Land Under Seige
Harvard Undergrads push for Recognition of Environmental Justice
By MARISSA GARCIA
“We need to wake up, we need to wise up,
Come on Bacow, do it now, do it now, now, now
We need to build toward a better future —
We need climate justice now.”
Originally performed by Sing for the Climate at a 2012 Belgium rally, the song “Do It Now” was instead resonating in Harvard Yard, bellowed by undergraduates resolutely gripping a sign emblazoned with an implacable, orange “DIVEST.”
With the lyrics tailored to address President Bacow, the Harvard Undergraduates for Environmental Justice sought redress for Harvard’s ongoing financial entanglements in Brazilian and Californian farmlands, making transparent Harvard’s privatization of land, which has convoluted many stakes in property rights, and breaches in public health standards due to pesticide usage upon these lands. The rally was in collaboration with the Harvard College Conservation Society, the Environmental Action Committee, ORCA, the Native Americans at Harvard College, and Fuerza Latina.
On February 8, 2019 beginning at 3:30pm at Smith Campus Center, James Walkingstick, the community chair for the Harvard University Native American Program, spoke to the tenuous claim by Harvard to indigenous land, professing, “And Harvard’s origin… they wanted to convert Native Americans to Christianity… and that’s the only reason why they wanted us.”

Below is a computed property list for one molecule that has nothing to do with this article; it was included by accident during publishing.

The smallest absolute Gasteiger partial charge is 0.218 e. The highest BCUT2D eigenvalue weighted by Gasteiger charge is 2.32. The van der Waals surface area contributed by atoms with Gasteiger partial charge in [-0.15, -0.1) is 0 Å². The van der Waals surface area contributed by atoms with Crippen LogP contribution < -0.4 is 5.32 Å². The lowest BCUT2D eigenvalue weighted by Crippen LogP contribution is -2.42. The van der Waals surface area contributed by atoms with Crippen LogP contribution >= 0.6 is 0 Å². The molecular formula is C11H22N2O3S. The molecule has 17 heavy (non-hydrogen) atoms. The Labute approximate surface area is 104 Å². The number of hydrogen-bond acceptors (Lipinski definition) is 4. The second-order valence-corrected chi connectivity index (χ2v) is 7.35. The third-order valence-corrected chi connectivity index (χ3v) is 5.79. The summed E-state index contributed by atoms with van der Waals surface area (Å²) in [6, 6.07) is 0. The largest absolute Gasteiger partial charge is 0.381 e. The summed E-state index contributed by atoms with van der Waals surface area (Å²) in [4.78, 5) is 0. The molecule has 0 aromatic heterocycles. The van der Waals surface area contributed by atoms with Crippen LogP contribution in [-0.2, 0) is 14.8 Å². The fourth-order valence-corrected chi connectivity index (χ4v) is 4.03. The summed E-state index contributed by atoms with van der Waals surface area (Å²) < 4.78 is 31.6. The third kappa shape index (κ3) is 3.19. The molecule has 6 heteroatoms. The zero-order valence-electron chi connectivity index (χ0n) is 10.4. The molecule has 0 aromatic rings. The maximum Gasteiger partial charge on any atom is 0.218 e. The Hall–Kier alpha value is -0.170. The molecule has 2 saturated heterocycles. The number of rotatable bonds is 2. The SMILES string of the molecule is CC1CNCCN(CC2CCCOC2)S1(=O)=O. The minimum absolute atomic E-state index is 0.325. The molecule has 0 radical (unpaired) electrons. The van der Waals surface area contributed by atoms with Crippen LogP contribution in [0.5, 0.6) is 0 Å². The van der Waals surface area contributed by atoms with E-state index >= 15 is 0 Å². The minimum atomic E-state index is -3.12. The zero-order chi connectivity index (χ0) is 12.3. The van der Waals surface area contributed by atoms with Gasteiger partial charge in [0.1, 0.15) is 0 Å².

Vice President Ilana Cohen regarded Walkingstick’s inclusion as a speaker to be critical, imparting perspectives from groups who historically experienced the seizure of their property rights.
Coming from a family background of farming, Isa Flores-Jones spoke to her personal ties regarding the divestment, affirming, “I have been working on this issue for all four years here.”
Amongst the speakers was also Zoe Grodsky, the eminent student organizer for the Divest Middlebury campaign, a timely appearance in light of Middlebury College divesting from its fossil fuel divestments as of Tuesday, January 29, 2019, with over 80% of students voting in favor, according to the Burlington Free Press.
At Harvard College the first referendum for fossil fuel divestment occurred on the UC Ballot in 2012, with over 70% of the student body in support. The second referendum, proposed in 2018, still retained 70% of the student body’s favor, evidence that support has not waned. Despite this steadfast support from the student body, President Bacow remains openly anti-divest.
The students began the march from Smith Campus Center to Massachusetts Hall, now chanting “The People Gonna Rise Like the Water,” originally performed by Flood Wall Street in 2014.
“The people gonna rise like the water
We’re gonna calm this crisis down
I hear the voice of my great granddaughter
Saying climate justice now!”
The role of the climate-themed music was paramount. By inundating Massachusetts Hall – where many administrative offices, including Bacow’s, are housed – with the exhortation of the song “Do It Now,” their urgency for the administrative recognition was palpable. According to the Harvard Undergraduates for Environmental Justice, Bacow has still not allowed for an arrangement of a meeting between the two bodies.
Marissa Garcia ‘21 (email@example.com) took a class last semester about the collective power of music and politics and considers this HUEJ rally to be its embodiment.